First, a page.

Mosquitoes: Why They Are Attracted To You And How You Can Prevent Them
Why are mosquitoes attracted to me?
Why mosquitoes appear to be more attracted to some individuals than others is something that much research has been conducted nationwide for both repellent and attractant purposes. The most universally recognized of all mosquito attractants is carbon dioxide. It draws in mosquitoes from as far away as 35 meters. Whenever female mosquitoes are able to sense there is carbon dioxide in an area, usually they will take a zigzagging flight pattern in the plume to find the source.
After they are within the general area of a potential host, there are other predominant cues, including heat and body odors (lactic acid, sweat, etc.). Odors that the skin’s microflora produce play a role as well in inducing a mosquito to land. Researchers have been able to isolate more than 350 compounds from odors that the human skin produces. Either in combination or singly, many of those compounds might be attractants – and also many of them might be repellents. The situation is quite complicated and numerous tests need to be conducted before everything can be sorted out at last.
Another factor involved in host-seeking is visual stimuli, like movement. However, what can be stated safely is that it has been proven by controlled laboratory studies that ingesting vitamin B12, garlic or other systemics do not impact mosquito biting at all. Eating banana, as suggested by a myth, does not actually attract mosquitoes. However, wearing perfume does. It has also been found that limburger cheese is attractive. According to scientists this might explain why some mosquitoes are attracted to human feet.
5 Steps To Preventing Mosquitoes
1. Seal Gaps
Integrated pest management is used by pest management professionals such as Palmetto Exterminators. They inspect areas around plumbing penetrations and windows for spaces where pests are able to enter your home. Even using something as basic as a tube of caulk can help to prevent ants from getting into your home. Using fine steel wool on any exterior gaps that are bigger than your thumb is also recommended to keep mice out.
2. Trim Vegetation
Vegetation such as shrubs and bushes can serve as a highway for various insects such as roaches and ants. Tress limbs hanging over a structure can be used by roaches and carpenter ants, while vines growing up on a structure can be used as a highway by carpenter ants, termites and various black ant species. When vegetation is allowed to grow over the house or against a structure it can turn into an expensive moisture problem. It is always recommended by Palmetto Exterminators that there be a 12 inch minimum clearance between any vegetation and a structure.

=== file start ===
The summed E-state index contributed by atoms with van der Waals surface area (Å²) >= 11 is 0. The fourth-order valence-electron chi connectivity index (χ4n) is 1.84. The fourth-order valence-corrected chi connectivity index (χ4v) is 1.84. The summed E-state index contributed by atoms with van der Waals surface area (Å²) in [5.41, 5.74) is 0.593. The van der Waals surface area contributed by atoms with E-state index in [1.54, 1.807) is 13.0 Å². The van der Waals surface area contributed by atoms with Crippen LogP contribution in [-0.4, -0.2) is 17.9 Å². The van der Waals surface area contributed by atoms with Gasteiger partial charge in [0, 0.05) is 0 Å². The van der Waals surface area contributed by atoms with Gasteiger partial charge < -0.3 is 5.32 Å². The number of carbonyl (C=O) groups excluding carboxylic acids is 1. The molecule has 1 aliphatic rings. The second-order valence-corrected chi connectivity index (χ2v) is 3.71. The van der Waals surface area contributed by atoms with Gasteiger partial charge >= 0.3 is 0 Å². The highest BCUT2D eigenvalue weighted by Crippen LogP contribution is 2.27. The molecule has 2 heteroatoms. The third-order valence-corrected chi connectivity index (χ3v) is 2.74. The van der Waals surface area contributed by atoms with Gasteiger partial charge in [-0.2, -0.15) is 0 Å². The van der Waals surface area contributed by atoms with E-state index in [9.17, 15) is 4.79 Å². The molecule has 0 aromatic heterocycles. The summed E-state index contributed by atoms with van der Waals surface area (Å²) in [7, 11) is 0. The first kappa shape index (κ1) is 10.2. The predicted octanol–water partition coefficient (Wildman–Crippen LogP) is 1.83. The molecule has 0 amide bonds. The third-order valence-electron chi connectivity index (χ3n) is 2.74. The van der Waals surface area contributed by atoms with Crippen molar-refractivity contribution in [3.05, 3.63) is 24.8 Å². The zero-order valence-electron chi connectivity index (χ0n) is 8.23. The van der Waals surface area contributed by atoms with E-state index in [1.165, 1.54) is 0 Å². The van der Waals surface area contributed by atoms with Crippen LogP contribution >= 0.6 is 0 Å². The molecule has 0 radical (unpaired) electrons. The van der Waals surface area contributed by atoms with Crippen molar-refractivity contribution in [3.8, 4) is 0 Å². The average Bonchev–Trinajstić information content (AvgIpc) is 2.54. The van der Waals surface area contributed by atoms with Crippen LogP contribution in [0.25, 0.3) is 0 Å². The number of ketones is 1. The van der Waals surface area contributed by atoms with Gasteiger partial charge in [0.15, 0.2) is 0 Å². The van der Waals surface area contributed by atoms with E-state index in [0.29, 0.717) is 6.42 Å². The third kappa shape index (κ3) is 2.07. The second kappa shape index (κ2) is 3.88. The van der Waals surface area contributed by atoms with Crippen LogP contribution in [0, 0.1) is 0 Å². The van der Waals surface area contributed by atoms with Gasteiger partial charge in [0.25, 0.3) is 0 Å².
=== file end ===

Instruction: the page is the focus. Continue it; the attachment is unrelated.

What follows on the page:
3. Replace Rotten Wood
When you first start to see cracking or peeling paint, that is the best time to start addressing water born issues. Paint that has started to crack or peel is a sign that moisture has started to intrude into wood. Attempt to determine what the source of the moisture problem is, then scrape the area and repaint it using the appropriate kind of exterior grade paint. Replace any wood that has started to show any signs of decay. Soft wood can turn into a habitat and breeding ground for termites and carpenter ants, which can lead to more decay and need for repair work.
4. Avoid any standing water
In order to survive, a majority of living things need to have water. The same thing is true for most common pests. Many insects such as mosquitoes, in fact, thrive in stand water. In order to prevent insects such as mosquitoes, roaches and ants from breeding quickly throw out any black plastic planters you have left over from plants, empty out wheel barrows and replace water in your bird bathes every couple of days.
Rising temperatures result in organic material decomposing at a more rapid rate. This makes an excellent breeding ground for many insects. Over the next several months, be sure all waste is sealed as air tight as you possibly can. Also make sure to take your trash can out to the curb every week. If you do compost, then be sure to keep your compost bin away from your house as far as possible. Although insects are very beneficial for compost, if your bin is located too close to your house then can find their way inside your home.